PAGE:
Horne, who is studying to become a reconstructionist rabbi, said that it is “the moral duty of the clergy to stand up in moments like this.”
“When there is a moral crisis we are ethically responsible to stand up and use our voices in ways that not everybody can,” she said.
At every protest, rabbis, both male and female have participated and helped lead the protests, using Jewish religious symbols and prayers to remind people of the power of protest and the power of their roots to create change.
On July 4, Rabbi Linda Holtzman led the Mourner’s Kaddish, a Jewish prayer to honor those who have died and at the protest as a way to honor those who have died in detention centers. She reminded Jewish protesters that the Kaddish is a way to remember, but also is an act of resistance.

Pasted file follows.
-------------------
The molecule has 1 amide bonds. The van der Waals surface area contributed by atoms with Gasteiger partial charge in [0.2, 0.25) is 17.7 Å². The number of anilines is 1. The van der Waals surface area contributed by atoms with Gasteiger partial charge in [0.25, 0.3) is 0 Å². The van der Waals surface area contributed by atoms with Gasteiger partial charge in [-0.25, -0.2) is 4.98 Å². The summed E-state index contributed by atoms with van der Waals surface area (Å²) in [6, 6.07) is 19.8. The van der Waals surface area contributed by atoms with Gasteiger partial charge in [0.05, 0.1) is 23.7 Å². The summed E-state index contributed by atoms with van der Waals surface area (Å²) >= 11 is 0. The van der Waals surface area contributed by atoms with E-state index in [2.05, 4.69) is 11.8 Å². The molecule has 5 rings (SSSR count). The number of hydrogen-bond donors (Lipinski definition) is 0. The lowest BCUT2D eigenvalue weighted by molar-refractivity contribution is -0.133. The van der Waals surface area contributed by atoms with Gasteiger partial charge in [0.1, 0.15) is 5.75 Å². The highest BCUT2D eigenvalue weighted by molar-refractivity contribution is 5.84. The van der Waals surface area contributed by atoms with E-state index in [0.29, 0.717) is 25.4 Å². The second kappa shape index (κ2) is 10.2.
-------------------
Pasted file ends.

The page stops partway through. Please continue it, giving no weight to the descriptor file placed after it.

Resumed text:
This idea of an act of resistance was also expressed by Daniel Holtzman (they/them), who participated in the protest in Philadelphia and the first protest in Elizabeth, NJ, when they talked about the shofar, a Jewish instrument.
Holtzman shared, “To hear the Mourners' Kaddish, to hear the sound of the shofar, which in many ways is a wakeup call, a call to action, it makes me feel grounded, connected to my history and my ancestors and my community and gives me the spiritual grounding to continue to fight.”
Horne echoed this idea.
“I think on a really basic level if we go all the way back to the Torah, it is literally commanded of us to take care of our neighbors and to take care of the folks around us,” she said.
“When you boil it down, this is what has been commanded of us since the beginning of us as a people, and if we are really followers of our Torah then we have no other choice but to do this.”